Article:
Migraines triggers (long undiagnosed); daily pain and hope

Last updated: March 2013

I don’t remember my exact age when I had my first migraine—but I know I wasn’t yet a teenager. My parents literally took me to a migraine specialist’s house for treatment on that weekend day of my first migraine ever (my Dad is a pulmonologist himself.) Shortly after than, I started seeing a neurologist on a monthly basis to treat my migraines.

Back then, my migraines were intermittment. Taking inderal daily prevented me from getting migraines daily. But I still got stress-induced migraines once a month. My doctor treated this monthly attack of migraines pretty effectively with fiorinal. Migraines were a pesky, occasional inconvenience back then.

Before I write more, I’m a 45-year-old Caucasian male. My Mom and late maternal grandmother had intermittent migraines prior to menopause. Their migraines never “transformed” into chronic daily migraines. My Mom is migraine-free today.

As for my life, flash forward about 30 years. I moved from New England to the deep South. I started getting daily migraines—but didn’t know why. These migraines were the worst pain I’ve ever been in. Taking fiorinal for these migraines didn’t help at all.

As a result of the daily migraines, I was diagnosed with airborne allergies; gluten intolerance; and most importantly, chronic sinusitis/nasal polyps that would cause me intense pain prior to sinus surgery. I think there must be some migraineurs out there who get daily migraines who don’t know sinus surgery might possibly help them.

Now that I’m post-sinus surgery and aware of my allergies, my pain is less intense, though I do get a migraine daily. I can’t take inderal anymore, as my allergist won’t give me allergy shots while on beta-blockers. If I had a potentially life-threatening reaction to an allergy shot while on inderal, I could die. The beta-blocker would interfere with my allergist’s attempt to treat the potentially fatal anaphylactic reaction.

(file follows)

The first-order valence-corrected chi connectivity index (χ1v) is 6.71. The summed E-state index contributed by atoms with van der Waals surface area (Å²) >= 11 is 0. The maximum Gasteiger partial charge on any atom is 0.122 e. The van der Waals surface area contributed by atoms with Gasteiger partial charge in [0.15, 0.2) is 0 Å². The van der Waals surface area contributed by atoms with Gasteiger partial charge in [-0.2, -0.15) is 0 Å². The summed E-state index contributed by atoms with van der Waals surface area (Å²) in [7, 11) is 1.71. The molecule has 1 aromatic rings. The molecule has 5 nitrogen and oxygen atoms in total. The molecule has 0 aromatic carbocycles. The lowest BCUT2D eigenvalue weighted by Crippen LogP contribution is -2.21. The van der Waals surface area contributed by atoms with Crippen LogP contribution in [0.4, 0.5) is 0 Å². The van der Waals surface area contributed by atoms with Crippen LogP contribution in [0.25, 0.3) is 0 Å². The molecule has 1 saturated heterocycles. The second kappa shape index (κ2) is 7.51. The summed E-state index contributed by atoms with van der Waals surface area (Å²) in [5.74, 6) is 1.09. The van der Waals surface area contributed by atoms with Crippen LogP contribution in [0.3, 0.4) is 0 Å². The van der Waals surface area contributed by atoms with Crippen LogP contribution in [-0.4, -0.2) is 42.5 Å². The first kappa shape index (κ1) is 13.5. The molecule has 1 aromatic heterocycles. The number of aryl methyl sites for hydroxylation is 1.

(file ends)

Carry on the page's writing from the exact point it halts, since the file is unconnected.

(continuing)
And although my quality of life is much better post-sinus surgery and post-gluten intolerance diagnosis, I sometimes think it would be worth it to risk taking inderal daily again—as it was the only medicine that prevented daily migraines.

BTW, not eating Gluten has also drastically affected my life. My migraines were SO MUCH WORSE when I ate foods with Gluten.

I’ve tried every preventative migraine medicine out there. I’ve tried Botox 3 times. But I think somehow developing nasal polyps somehow made my intermittent migraines chronic. I can’t prove that. But noone else even has a theory for me as to why I’ve endured daily migraines for the past 8 years.

But life goes on. And I begin each day by taking prescription pain pills at 6:30 a.m. If I sleep late, the pills don’t work. If I take the pills on time, I still have a pain level of about 5 (on a SUDS scale of 1-10) for the rest of the day (it’s better than a 10.) I never miss a day of work because of migraine unless I accidentally eat restaurant food that contains gluten.

Still, I remain cautiously optimistic that one day my chronic migraines will, at the very least, revert back to intermittent migraines. I’m studying Usui Reiki (alternative health treatment for many types of illnesses); I’m exploring the possibility that my migraines may be caused by chronic dehydration (a theory my reiki teacher came up with—for more information see Watercure.com. One’s perception of thirst decreases as we age.) I’m also considering taking Norvasc—which helped another “Migraine.com” reader who previously posted on this forum.

If my status as a chronic daily migraineur never changes, I will still live every day believing life is good, although a challenge at times. In the words of Helen Keller, "Although the world is full of suffering, it is also full of the overcoming of it." Hopefully we will all overcome our migraine condition.



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